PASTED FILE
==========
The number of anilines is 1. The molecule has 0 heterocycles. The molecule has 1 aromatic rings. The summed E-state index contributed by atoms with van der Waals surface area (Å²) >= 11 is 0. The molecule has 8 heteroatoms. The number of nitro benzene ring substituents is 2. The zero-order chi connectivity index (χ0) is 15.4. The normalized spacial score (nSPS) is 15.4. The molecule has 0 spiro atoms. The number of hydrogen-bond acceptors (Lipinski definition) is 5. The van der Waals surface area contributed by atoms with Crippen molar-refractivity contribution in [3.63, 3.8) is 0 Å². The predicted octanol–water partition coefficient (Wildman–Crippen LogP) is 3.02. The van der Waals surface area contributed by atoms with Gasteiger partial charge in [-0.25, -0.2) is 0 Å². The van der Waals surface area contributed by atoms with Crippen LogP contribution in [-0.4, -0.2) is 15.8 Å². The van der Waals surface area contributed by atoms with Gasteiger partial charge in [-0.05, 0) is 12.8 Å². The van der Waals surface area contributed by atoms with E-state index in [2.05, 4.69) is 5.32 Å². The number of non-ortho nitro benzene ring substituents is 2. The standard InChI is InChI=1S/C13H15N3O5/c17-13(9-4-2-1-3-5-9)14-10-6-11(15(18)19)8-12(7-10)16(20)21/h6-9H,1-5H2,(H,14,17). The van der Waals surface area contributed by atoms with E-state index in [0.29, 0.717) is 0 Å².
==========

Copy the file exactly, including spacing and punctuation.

The number of anilines is 1. The molecule has 0 heterocycles. The molecule has 1 aromatic rings. The summed E-state index contributed by atoms with van der Waals surface area (Å²) >= 11 is 0. The molecule has 8 heteroatoms. The number of nitro benzene ring substituents is 2. The zero-order chi connectivity index (χ0) is 15.4. The normalized spacial score (nSPS) is 15.4. The molecule has 0 spiro atoms. The number of hydrogen-bond acceptors (Lipinski definition) is 5. The van der Waals surface area contributed by atoms with Crippen molar-refractivity contribution in [3.63, 3.8) is 0 Å². The predicted octanol–water partition coefficient (Wildman–Crippen LogP) is 3.02. The van der Waals surface area contributed by atoms with Gasteiger partial charge in [-0.25, -0.2) is 0 Å². The van der Waals surface area contributed by atoms with Crippen LogP contribution in [-0.4, -0.2) is 15.8 Å². The van der Waals surface area contributed by atoms with Gasteiger partial charge in [-0.05, 0) is 12.8 Å². The van der Waals surface area contributed by atoms with E-state index in [2.05, 4.69) is 5.32 Å². The number of non-ortho nitro benzene ring substituents is 2. The standard InChI is InChI=1S/C13H15N3O5/c17-13(9-4-2-1-3-5-9)14-10-6-11(15(18)19)8-12(7-10)16(20)21/h6-9H,1-5H2,(H,14,17). The van der Waals surface area contributed by atoms with E-state index in [0.29, 0.717) is 0 Å².